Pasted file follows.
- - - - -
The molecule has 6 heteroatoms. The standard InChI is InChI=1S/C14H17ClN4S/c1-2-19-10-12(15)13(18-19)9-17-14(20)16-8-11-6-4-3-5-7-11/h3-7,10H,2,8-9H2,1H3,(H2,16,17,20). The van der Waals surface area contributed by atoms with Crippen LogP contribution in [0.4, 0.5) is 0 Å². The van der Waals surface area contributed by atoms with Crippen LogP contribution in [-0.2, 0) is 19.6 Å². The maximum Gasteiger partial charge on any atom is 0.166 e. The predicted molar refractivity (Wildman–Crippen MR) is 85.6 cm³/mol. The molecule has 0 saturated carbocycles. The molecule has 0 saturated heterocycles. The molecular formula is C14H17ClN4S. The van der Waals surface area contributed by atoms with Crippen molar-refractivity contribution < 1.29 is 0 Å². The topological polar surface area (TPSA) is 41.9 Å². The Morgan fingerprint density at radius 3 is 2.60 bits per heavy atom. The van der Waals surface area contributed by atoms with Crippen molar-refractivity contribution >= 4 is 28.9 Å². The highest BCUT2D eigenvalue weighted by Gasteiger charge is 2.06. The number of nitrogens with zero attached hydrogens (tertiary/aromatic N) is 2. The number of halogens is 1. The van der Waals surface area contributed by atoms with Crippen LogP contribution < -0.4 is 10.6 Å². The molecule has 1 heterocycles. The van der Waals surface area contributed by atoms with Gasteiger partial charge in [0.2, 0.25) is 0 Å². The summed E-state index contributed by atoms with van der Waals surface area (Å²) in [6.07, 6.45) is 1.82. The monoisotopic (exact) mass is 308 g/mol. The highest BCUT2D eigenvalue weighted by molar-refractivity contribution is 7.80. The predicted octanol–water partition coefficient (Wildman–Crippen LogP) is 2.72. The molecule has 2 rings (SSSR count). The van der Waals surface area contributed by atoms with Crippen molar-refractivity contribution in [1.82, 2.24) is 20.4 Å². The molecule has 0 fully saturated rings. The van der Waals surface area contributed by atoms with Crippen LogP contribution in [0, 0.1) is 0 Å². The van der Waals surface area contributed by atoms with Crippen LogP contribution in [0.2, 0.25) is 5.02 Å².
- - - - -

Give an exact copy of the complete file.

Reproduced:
The molecule has 6 heteroatoms. The standard InChI is InChI=1S/C14H17ClN4S/c1-2-19-10-12(15)13(18-19)9-17-14(20)16-8-11-6-4-3-5-7-11/h3-7,10H,2,8-9H2,1H3,(H2,16,17,20). The van der Waals surface area contributed by atoms with Crippen LogP contribution in [0.4, 0.5) is 0 Å². The van der Waals surface area contributed by atoms with Crippen LogP contribution in [-0.2, 0) is 19.6 Å². The maximum Gasteiger partial charge on any atom is 0.166 e. The predicted molar refractivity (Wildman–Crippen MR) is 85.6 cm³/mol. The molecule has 0 saturated carbocycles. The molecule has 0 saturated heterocycles. The molecular formula is C14H17ClN4S. The van der Waals surface area contributed by atoms with Crippen molar-refractivity contribution < 1.29 is 0 Å². The topological polar surface area (TPSA) is 41.9 Å². The Morgan fingerprint density at radius 3 is 2.60 bits per heavy atom. The van der Waals surface area contributed by atoms with Crippen molar-refractivity contribution >= 4 is 28.9 Å². The highest BCUT2D eigenvalue weighted by Gasteiger charge is 2.06. The number of nitrogens with zero attached hydrogens (tertiary/aromatic N) is 2. The number of halogens is 1. The van der Waals surface area contributed by atoms with Crippen LogP contribution < -0.4 is 10.6 Å². The molecule has 1 heterocycles. The van der Waals surface area contributed by atoms with Gasteiger partial charge in [0.2, 0.25) is 0 Å². The summed E-state index contributed by atoms with van der Waals surface area (Å²) in [6.07, 6.45) is 1.82. The monoisotopic (exact) mass is 308 g/mol. The highest BCUT2D eigenvalue weighted by molar-refractivity contribution is 7.80. The predicted octanol–water partition coefficient (Wildman–Crippen LogP) is 2.72. The molecule has 2 rings (SSSR count). The van der Waals surface area contributed by atoms with Crippen molar-refractivity contribution in [1.82, 2.24) is 20.4 Å². The molecule has 0 fully saturated rings. The van der Waals surface area contributed by atoms with Crippen LogP contribution in [0, 0.1) is 0 Å². The van der Waals surface area contributed by atoms with Crippen LogP contribution in [0.2, 0.25) is 5.02 Å².